denominative stems have become assimilated in value to
simple roots) — occur very frequently in combination with
certain words of direction, elements of an adverbial character
(see the next chapter}, the so-called prepositions (according
to the original use of that term), or the verbal prefixes.

a. Practically, in the later language, it is as if a compounded root
-were formed, out of root and prefix, from which then the whole conjugation
(with derivatlTeB: below, chap. XYIl.) is made, just as from the simple
root. Tet, even there (and still more in the older language: 1081 a-o), the
combination is so loose, and the members retain so much of their independent
value, that in most dictionaries (that of Sir Monier Williams is an exception)
the conjugation of each root with prefixes is treated under the simple root,
and not in the alphabetic order of the prefix. Derivative words, however,

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1076—] XV. Periphrastic and Compound Conjugation. 396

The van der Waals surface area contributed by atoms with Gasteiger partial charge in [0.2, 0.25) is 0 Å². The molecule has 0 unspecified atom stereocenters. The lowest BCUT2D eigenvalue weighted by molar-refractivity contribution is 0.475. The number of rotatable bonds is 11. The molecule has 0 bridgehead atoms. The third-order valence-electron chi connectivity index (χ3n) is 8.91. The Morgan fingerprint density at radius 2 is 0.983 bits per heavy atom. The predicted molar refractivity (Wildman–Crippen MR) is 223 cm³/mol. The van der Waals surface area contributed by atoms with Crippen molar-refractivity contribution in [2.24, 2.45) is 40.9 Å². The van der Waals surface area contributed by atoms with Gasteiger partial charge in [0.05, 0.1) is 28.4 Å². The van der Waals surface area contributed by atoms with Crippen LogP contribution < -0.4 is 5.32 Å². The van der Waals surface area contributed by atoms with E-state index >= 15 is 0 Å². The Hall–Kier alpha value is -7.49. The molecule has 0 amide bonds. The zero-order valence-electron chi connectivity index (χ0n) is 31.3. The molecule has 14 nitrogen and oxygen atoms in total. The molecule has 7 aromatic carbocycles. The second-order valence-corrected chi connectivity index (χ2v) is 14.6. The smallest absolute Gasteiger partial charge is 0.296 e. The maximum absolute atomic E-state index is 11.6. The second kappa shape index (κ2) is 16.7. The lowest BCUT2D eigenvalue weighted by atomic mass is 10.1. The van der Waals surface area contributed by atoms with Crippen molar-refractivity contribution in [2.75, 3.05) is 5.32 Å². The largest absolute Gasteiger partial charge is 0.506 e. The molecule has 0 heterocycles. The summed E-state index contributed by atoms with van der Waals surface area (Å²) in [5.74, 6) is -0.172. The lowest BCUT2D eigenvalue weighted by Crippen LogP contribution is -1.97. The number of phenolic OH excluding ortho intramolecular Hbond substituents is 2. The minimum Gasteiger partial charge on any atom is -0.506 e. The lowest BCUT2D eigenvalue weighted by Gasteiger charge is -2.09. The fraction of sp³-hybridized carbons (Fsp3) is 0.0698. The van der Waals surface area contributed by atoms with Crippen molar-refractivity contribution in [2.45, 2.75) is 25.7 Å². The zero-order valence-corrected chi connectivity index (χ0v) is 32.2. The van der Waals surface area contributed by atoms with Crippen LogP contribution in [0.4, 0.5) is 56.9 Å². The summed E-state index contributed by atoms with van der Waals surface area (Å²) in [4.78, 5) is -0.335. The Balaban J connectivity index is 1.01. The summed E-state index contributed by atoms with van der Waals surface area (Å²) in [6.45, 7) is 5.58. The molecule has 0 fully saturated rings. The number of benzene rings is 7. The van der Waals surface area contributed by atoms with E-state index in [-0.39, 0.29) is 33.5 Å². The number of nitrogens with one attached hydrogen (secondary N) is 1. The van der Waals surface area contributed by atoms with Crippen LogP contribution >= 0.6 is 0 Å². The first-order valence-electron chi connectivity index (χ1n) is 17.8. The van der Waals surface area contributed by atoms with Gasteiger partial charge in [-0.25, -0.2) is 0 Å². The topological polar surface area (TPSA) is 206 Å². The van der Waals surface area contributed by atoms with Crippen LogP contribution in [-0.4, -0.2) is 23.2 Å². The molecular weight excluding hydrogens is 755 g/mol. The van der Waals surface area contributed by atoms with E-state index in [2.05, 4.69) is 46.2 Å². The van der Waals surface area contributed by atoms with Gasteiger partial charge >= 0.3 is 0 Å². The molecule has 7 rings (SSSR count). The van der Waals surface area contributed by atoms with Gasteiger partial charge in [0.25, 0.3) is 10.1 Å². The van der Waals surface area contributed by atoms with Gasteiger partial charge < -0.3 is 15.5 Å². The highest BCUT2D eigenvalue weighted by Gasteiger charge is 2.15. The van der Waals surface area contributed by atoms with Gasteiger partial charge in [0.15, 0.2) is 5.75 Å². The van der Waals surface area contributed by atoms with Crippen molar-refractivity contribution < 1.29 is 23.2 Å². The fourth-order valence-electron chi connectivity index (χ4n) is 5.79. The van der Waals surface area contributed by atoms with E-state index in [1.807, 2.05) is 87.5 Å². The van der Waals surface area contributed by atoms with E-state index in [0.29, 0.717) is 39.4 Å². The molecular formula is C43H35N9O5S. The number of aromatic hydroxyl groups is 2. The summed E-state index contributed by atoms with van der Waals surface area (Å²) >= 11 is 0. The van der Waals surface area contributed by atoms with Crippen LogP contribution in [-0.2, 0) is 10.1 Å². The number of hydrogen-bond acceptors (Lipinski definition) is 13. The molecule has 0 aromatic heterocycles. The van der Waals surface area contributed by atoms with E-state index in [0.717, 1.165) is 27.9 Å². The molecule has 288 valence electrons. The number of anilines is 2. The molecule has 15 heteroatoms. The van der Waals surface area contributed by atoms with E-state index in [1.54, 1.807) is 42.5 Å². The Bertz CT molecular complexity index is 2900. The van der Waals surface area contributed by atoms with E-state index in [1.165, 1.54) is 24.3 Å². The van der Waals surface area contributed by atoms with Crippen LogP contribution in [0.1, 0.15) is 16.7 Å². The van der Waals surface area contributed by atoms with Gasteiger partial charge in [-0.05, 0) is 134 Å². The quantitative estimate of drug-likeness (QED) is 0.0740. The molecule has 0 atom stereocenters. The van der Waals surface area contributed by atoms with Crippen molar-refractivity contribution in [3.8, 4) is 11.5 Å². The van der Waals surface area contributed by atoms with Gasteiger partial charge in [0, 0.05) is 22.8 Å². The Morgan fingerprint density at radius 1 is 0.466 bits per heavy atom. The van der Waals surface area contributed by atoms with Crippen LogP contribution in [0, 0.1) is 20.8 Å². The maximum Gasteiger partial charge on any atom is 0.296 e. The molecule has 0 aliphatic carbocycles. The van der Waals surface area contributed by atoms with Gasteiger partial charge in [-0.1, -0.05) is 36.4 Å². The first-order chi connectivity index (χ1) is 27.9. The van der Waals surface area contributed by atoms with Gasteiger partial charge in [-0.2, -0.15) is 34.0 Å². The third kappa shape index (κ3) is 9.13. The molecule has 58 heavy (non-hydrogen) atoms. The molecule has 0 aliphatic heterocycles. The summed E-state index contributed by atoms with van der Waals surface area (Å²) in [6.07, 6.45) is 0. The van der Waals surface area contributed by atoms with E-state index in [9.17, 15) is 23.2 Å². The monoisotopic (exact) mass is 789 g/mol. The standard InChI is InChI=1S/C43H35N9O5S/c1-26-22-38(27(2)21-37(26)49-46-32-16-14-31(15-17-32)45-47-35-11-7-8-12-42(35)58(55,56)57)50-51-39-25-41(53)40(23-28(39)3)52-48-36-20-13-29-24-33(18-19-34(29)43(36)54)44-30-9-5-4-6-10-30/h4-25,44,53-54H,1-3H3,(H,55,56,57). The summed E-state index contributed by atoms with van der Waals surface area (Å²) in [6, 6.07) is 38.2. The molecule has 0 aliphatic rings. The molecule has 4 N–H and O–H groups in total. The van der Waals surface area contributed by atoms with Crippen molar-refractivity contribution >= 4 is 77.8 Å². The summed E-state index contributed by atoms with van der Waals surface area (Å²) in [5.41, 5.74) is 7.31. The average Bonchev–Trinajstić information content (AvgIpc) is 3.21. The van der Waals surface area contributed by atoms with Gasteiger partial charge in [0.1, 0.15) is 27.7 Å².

are by uniTersal agreement given in their independent alphabetic plaoe, like
simple words.

1077. Those verbal prefixes which have value as suoh
throughout the whole history of the language are given
below in alphabetic order with their fundamental meanings:

^Eripf &ti <icro$8, beyond^ past, over^ to excess ;

^rfir 4dhl ahopej over, on, on to;

5R &nu after, along, toward;

vm^ ant&r between, among, toithin',

5|t| dps away, forth, off\

Sifq &pi unto, close upon or on;

Slfn Abhi to, unto, against (often with implied violence);

5Ior iva dotjon, off;

m t to, unto, at;

35" 6d up, up forth or out;

OT lips to, unto, toward;

^ ni doion; in, into;

f5(^ nis out, forth ;

q^ pArS to a distance, away, forth;

qf^ pdri round about, around;